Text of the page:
Faruque Hassan writes “In fact, 17,744-21,094 taka take home for a worker of 23-24 years should be enough considering their household profile.”

This sentence reveals the classism in the president’s mindset. He obviously feels entitled to judge what is enough for young workers in typical workers “household profile“. There is obviously a complete disrespect even for the legitimacy of workers call to higher wages. And is Faruque Hassen ignoring that many of the predominately female workers in the suggested age group have children to take care for, and that in “their household profile” there are also elderly family members that often also depend on the wage?
The statement further shows that the BGMEA president apparently does not care about professional Cost of Living studies such as those conducted by the Bangladesh Institute of Labour Studies (BILS) and Living wage estimates such as of the Global Living Wage Coalition(GLWC) that clearly show that wages should not be lower that 23,000 Taka.

5. Stop complaining, others live in even greater misery.
Faruque Hassan writes “There are 44 industrial sectors in our economy having official minimum wages. Considering the requirement of skills, education and experience, the work hazard of respective industries, a comparative analysis of different sectors need to be done, and an evaluation of garment workers compared to others to be realized. The garment workers are unfoundedly better off than any other sectors.”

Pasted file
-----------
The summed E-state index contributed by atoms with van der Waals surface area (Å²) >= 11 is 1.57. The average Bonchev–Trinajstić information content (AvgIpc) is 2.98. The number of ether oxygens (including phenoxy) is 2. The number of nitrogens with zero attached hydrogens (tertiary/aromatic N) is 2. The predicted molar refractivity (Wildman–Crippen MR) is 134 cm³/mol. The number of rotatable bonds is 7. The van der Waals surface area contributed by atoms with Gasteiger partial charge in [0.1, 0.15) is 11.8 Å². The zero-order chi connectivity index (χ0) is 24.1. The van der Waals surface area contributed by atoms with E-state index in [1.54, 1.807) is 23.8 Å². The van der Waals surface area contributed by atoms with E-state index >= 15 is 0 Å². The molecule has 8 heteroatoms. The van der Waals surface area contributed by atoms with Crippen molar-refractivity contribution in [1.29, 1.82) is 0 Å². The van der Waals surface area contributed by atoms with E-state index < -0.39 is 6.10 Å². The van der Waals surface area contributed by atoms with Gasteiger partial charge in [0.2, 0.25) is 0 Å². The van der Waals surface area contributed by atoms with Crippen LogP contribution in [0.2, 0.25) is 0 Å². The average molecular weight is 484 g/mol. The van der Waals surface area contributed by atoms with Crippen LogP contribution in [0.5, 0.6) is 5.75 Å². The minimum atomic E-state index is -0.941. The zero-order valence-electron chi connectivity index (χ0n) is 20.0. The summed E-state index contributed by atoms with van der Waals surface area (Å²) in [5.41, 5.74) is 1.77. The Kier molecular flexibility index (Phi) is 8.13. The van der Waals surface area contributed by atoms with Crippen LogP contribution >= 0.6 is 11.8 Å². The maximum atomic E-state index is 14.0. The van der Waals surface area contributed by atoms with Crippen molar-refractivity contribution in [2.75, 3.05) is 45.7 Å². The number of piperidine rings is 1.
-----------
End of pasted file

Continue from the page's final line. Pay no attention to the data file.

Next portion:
This is a preferred trick by people holding economic and political power: playing off people in poverty against each other and arguing that it can always be worse. Nobody disregards the fact that in Bangladesh, many people are trapped in poverty, and that the RMG sector is not the end of the scale. Indeed, social inequality in Bangladesh is extreme, and many deserve a pay rise. But this is nothing the BGMEA president calls for, obviously: greater social justice would require a fairer re-distribution of the value-added in the economy. But the factory owners, of which many belong to the country’s millionaire class, apparently prefer safeguarding their privileged position by sowing greed amongst the poorest. The argument also ignores that higher pay to workers (in contrast to higher profits to wealthy investors) will lead to more in-country spending, thus supporting local economic development.

No empathy without empathy – finding common ground?
BGMEA’s Faruque Hassan deplores a “one-sided narrative against the new wage” that “is hurting our industry and economy”, that “empathy toward the industry remains absent”.

Well, probably far more empathy and support for “the industry” would arise if employers genuinely start treating workers as an integral part of it, and not just in their public speeches and sustainability reports. Ensure that wages are sufficient to make a living, stop the repression, criminalization and killing of trade unions and worker rights activists, and negotiate respectfully and at eye the working conditions in the industry – this is what may build the common ground needed to achieving better terms of trade with international buyers. The industry, collectively, needs to learn to saying no to cut throat purchasing practices and stop the vicious circle of ever cheaper production. It is time for the BGMEA to stop patronizing people, and to treat workers with respect and dignity.